I used to be a mathematician, but when capitalism came, I had to give up regular classes in mathematics and pursue other activities. This fate befell a great many Russians who were forced to give up their profession. Friends, colleagues, and acquaintances sometimes ask me how I endured this catastrophe in my life, how I managed to give up mathematics, to which I had previously devoted myself completely? Strangely enough, it was easy. The fact seems to be that I have not given up mathematics by stopping to do mathematics regularly and to publish papers on mathematics. I think mathematically, I have not abandoned the mathematical style of expressing my thoughts orally or in writing, so I continue to consider myself a mathematician. Mathematics is not something that can be abandoned.

Mathematics is a rather mysterious phenomenon; its origin and purpose, just as the origin and purpose of humanity, are unknown. Mathematics is at the heart of technological progress, and so it is quite common to think that the main value of mathematics lies in its practical applications. This opinion, however, is inconsistent with the fact that the most striking and impressive mathematical results lie in those areas of mathematics which are as far removed as possible from any practical applications. For a science as ancient as mathematics, it is very dynamic. What are the dynamics of mathematics? Every professional mathematician strives to obtain as many new mathematical results as possible, and it might seem that the dynamics of mathematics consist mainly in the accumulation of proven results. This accumulation of results does occur, but a more important part of the dynamics of mathematics is a change in perspective, a change in the language of mathematics (toward simplification) a change in accepted notation, and finally a change in "fashion" in mathematics, that is, a change in ideas about which results are more interesting and which are less interesting. Each individual mathematician does not so much notice the progress in the accumulation of new mathematical results as he does the dynamics in the redefinition of results already known. Often the most important mathematical advances, having been discovered for the first time, are stated awkwardly, because no suitable language and suitable notation for it have yet been found. Later, either the author himself or his colleagues state the same result more adequately.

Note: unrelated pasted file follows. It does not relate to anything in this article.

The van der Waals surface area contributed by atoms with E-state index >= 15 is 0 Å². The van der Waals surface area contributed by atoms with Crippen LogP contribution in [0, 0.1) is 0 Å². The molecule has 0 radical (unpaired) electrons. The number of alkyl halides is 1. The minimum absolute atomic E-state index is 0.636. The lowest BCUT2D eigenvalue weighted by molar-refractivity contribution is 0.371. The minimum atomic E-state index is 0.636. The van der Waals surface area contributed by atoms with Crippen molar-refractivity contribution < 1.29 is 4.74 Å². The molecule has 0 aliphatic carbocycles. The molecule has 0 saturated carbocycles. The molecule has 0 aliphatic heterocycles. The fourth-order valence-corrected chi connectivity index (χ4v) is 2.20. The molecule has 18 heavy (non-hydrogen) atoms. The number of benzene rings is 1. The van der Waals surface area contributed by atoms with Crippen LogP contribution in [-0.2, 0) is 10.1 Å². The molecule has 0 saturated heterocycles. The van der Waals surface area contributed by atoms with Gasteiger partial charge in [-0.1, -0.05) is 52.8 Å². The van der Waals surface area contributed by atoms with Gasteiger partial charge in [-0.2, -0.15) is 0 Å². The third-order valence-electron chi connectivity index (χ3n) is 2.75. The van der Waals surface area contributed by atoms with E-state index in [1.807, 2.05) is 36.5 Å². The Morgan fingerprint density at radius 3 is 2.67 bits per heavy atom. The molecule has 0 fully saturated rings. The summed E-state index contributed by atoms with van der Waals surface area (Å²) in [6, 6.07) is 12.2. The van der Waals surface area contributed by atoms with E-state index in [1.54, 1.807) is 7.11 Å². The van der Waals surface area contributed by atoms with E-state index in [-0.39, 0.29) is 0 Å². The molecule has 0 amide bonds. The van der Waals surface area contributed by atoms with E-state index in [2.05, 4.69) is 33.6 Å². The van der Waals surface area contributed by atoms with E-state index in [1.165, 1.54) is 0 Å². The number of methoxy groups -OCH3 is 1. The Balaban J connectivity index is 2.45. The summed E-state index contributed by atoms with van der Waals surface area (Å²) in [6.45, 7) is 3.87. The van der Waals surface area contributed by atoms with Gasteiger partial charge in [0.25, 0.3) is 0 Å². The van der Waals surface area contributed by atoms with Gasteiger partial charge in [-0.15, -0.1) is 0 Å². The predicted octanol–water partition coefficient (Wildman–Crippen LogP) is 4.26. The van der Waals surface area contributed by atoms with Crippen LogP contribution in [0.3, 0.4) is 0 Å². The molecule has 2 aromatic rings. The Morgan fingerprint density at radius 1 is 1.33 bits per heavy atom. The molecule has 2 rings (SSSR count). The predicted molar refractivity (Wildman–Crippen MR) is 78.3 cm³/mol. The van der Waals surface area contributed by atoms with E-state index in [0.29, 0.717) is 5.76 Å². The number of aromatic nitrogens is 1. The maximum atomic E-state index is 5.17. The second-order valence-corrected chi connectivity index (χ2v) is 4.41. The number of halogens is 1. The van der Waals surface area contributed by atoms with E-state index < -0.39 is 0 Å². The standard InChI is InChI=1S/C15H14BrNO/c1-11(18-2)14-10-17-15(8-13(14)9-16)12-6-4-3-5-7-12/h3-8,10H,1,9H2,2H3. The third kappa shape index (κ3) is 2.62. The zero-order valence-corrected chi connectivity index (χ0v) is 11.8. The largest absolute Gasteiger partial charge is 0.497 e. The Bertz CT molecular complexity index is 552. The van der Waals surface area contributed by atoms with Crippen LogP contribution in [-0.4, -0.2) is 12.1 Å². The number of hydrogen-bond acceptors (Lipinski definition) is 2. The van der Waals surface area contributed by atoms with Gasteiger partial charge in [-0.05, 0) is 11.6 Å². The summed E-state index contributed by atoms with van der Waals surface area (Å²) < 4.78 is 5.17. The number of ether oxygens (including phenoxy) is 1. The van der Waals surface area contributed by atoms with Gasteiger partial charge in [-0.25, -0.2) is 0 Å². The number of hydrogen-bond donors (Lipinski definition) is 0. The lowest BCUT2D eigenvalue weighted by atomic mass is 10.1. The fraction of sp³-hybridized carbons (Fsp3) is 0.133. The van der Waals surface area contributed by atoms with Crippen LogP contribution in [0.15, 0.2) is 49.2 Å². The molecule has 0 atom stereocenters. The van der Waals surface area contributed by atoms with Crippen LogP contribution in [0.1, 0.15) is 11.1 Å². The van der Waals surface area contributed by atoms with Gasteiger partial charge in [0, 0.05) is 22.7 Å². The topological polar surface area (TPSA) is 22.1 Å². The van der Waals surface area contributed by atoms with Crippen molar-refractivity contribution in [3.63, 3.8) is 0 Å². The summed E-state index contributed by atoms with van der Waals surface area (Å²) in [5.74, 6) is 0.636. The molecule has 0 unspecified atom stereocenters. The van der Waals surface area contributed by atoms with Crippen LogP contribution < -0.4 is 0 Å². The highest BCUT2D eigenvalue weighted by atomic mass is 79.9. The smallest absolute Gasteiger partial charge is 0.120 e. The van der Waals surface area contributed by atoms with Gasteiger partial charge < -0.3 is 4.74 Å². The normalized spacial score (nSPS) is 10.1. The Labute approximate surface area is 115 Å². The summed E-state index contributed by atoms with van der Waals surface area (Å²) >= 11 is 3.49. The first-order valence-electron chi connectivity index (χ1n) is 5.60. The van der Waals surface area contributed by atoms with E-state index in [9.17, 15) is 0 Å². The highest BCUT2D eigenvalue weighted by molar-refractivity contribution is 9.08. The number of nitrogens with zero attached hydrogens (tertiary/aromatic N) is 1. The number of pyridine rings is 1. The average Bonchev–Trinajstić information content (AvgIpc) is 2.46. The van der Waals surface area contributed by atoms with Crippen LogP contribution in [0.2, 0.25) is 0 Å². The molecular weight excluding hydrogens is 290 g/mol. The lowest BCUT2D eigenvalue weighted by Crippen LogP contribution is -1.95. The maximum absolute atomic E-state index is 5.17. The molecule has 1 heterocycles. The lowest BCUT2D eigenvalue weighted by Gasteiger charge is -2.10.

In the first half of the twentieth century, the most important part of the dynamics of mathematics was its unification. Everyone knows that there are different branches (or areas) of mathematics: mathematical analysis, differential equations, algebra, differential geometry, partial derivative equations, theory of functions of complex variable, topology, mathematical logic, etc. After the mid-twentieth century, this division of mathematics into domains began to be conditional: in fact, mathematics is unified and indivisible in the sense that these domains are closely interrelated. Most of the most important mathematical results can be obtained (or proved) only by using the methods of several mathematical domains. The methods of each domain are used in other domains. Before the twentieth century, there was no such unity in mathematics. At that time, mathematicians did not yet know how to apply the methods of some fields to other fields. The symbol that marked this unification of mathematics was David Hilbert's famous paper delivered at the Congress of Mathematics in 1900, in which 23 Great Problems from different fields of mathematics were formulated. To be somewhat imprecise and tentative, it can be said that before Hilbert's report, mathematics consisted of different fields, which were essentially different sciences, each experiencing its own dynamics independent of the others. After Hilbert's report, all these fields merged into one science called mathematics, the dynamics of all these fields merged into one dynamics of mathematics.